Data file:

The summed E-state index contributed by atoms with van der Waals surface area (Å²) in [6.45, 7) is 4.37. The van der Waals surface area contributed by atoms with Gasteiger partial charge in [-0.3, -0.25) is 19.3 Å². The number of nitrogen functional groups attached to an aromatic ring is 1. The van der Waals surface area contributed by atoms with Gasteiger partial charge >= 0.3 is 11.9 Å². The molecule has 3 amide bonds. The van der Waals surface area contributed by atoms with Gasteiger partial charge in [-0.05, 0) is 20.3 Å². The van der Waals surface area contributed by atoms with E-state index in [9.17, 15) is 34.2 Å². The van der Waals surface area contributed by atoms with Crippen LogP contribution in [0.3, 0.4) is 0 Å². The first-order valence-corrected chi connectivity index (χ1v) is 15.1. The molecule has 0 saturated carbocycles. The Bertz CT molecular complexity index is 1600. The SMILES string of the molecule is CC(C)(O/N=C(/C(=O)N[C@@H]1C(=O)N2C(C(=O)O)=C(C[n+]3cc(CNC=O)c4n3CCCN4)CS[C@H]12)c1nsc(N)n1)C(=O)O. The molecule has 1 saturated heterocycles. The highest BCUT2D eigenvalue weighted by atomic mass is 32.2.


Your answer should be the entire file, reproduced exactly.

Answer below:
The summed E-state index contributed by atoms with van der Waals surface area (Å²) in [6.45, 7) is 4.37. The van der Waals surface area contributed by atoms with Gasteiger partial charge in [-0.3, -0.25) is 19.3 Å². The number of nitrogen functional groups attached to an aromatic ring is 1. The van der Waals surface area contributed by atoms with Gasteiger partial charge >= 0.3 is 11.9 Å². The molecule has 3 amide bonds. The van der Waals surface area contributed by atoms with Gasteiger partial charge in [-0.05, 0) is 20.3 Å². The van der Waals surface area contributed by atoms with E-state index in [9.17, 15) is 34.2 Å². The van der Waals surface area contributed by atoms with Crippen LogP contribution in [0.3, 0.4) is 0 Å². The first-order valence-corrected chi connectivity index (χ1v) is 15.1. The molecule has 0 saturated carbocycles. The Bertz CT molecular complexity index is 1600. The SMILES string of the molecule is CC(C)(O/N=C(/C(=O)N[C@@H]1C(=O)N2C(C(=O)O)=C(C[n+]3cc(CNC=O)c4n3CCCN4)CS[C@H]12)c1nsc(N)n1)C(=O)O. The molecule has 1 saturated heterocycles. The highest BCUT2D eigenvalue weighted by atomic mass is 32.2.